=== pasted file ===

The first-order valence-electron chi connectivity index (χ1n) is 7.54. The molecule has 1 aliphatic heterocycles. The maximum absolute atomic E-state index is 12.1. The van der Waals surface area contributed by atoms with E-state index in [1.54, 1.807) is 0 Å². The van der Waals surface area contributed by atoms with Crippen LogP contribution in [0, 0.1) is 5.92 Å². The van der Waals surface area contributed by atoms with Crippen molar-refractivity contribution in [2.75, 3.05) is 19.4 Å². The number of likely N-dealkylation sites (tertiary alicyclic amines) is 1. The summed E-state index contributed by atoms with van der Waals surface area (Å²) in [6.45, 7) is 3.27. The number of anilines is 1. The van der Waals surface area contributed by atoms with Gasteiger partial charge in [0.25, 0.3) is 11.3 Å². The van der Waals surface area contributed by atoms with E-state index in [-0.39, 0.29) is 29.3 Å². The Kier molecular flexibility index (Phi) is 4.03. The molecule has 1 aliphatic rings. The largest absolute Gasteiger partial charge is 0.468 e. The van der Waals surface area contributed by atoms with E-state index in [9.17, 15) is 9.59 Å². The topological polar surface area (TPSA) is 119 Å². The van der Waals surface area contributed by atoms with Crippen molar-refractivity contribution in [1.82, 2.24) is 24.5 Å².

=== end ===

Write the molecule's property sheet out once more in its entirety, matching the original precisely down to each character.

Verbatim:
The first-order valence-electron chi connectivity index (χ1n) is 7.54. The molecule has 1 aliphatic heterocycles. The maximum absolute atomic E-state index is 12.1. The van der Waals surface area contributed by atoms with E-state index in [1.54, 1.807) is 0 Å². The van der Waals surface area contributed by atoms with Crippen LogP contribution in [0, 0.1) is 5.92 Å². The van der Waals surface area contributed by atoms with Crippen molar-refractivity contribution in [2.75, 3.05) is 19.4 Å². The number of likely N-dealkylation sites (tertiary alicyclic amines) is 1. The summed E-state index contributed by atoms with van der Waals surface area (Å²) in [6.45, 7) is 3.27. The number of anilines is 1. The van der Waals surface area contributed by atoms with Gasteiger partial charge in [0.25, 0.3) is 11.3 Å². The van der Waals surface area contributed by atoms with E-state index in [-0.39, 0.29) is 29.3 Å². The Kier molecular flexibility index (Phi) is 4.03. The molecule has 1 aliphatic rings. The largest absolute Gasteiger partial charge is 0.468 e. The van der Waals surface area contributed by atoms with E-state index in [9.17, 15) is 9.59 Å². The topological polar surface area (TPSA) is 119 Å². The van der Waals surface area contributed by atoms with Crippen molar-refractivity contribution in [1.82, 2.24) is 24.5 Å².